Common contemporary operating system families include BSD, Darwin (Mac OS X), Linux, SunOS (Solaris/OpenSolaris), and Windows NT (XP/Vista/7). While servers generally run Unix or some Unix-like operating system, embedded system markets are split amongst several operating systems.
Application software is any tool that functions and is operated by means of a computer, with the purpose of supporting or improving the software user's work. In other words, it is the subclass of computer software that employs the capabilities of a computer directly and thoroughly to a task that the user wishes to perform. This should be contrasted with system software (infrastructure) or middleware (computer services/ processes integrators), which is involved in integrating a computer's various capabilities, but typically does not directly apply them in the performance of tasks that benefit the user. In this context the term application refers to both the application software and its implementation.
A simple, if imperfect analogy in the world of hardware would be the relationship of an electric light bulb (an application) to an electric power generation plant (a system). The power plant merely generates electricity, not itself of any real use until harnessed to an application like the electric light that performs a service that benefits the user.
Typical examples of 'software applications' are word processors, spreadsheets, media players and database applications.
Multiple applications bundled together as a package are sometimes referred to as an application suite. Microsoft Office, OpenOffice.org, and iWork, which bundle together a word processor, a spreadsheet, and several other discrete applications, are typical examples. The separate applications in a suite usually have a user interface that has some commonality making it easier for the user to learn and use each application. And often they may have some capability to interact with each other in ways beneficial to the user. For example, a spreadsheet may be embedded in a word processor document even though it has been created in a separate spreadsheet application.
User-written software tailors systems to meet the user's specific needs. User-written software include spreadsheet templates, word processor macros, scientific simulations, graphics and animation scripts. Even email filters are a kind of user software. Users create this software themselves and often overlook how important it is.
In some types of embedded systems, the application software and the operating system software may be indistinguishable to the user, as in the case of software used to control a VCR, DVD player or microwave oven.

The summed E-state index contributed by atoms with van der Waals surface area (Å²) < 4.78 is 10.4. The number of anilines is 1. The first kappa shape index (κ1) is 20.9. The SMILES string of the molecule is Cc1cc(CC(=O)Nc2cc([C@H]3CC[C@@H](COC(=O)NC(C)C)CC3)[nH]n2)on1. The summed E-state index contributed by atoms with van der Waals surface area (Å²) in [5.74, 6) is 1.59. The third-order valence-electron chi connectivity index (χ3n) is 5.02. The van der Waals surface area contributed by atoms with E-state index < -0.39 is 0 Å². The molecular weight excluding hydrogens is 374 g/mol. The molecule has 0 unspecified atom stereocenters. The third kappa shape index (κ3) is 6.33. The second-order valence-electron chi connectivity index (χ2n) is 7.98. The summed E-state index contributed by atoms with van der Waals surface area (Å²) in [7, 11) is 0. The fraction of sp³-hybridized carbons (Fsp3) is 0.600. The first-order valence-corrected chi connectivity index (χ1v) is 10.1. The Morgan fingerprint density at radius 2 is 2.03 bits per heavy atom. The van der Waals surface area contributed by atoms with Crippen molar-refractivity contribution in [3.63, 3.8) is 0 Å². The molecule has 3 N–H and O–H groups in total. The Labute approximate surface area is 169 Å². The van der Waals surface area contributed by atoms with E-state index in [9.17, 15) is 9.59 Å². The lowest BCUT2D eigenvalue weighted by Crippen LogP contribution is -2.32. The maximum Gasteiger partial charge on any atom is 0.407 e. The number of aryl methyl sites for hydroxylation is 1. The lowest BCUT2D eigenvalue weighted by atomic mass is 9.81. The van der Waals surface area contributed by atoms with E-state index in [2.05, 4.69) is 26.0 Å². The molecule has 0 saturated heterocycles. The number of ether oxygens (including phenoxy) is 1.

It is important to note that this definition may exclude some applications that may exist on some computers in large organizations. For an alternative definition of an application: see Application Portfolio Management.
The term hardware covers all of those parts of a computer that are tangible objects. Circuits, displays, power supplies, cables, keyboards, printers and mice are all hardware.
A computer is a machine that manipulates data according to a set of instructions.
Although mechanical examples of computers have existed through much of recorded human history, the first electronic computers were developed in the mid-20th century (1940–1945). These first electronic computers were the size of a large room, consuming as much power as several hundred modern personal computers (PCs). Modern computers based on integrated circuits are millions to billions of times more capable than the early machines, and occupy a fraction of the space. Simple computers are small enough to fit into a wristwatch, and can be powered by a watch battery. Personal computers in their various forms are icons of the Information Age and are most people think of as "computers". The embedded computers found in many devices from MP3 players to fighter aircraft and from toys to industrial robots are however the most numerous.
The ability to store and execute lists of instructions called programs makes computers extremely versatile, distinguishing them from calculators. The Church–Turing thesis is a mathematical statement of this versatility: any computer with a certain minimum capability is, in principle, capable of performing the same tasks that any other computer can perform. Therefore computers ranging from a mobile phone to a supercomputer are all able to perform the same computational tasks, given enough time and storage capacity.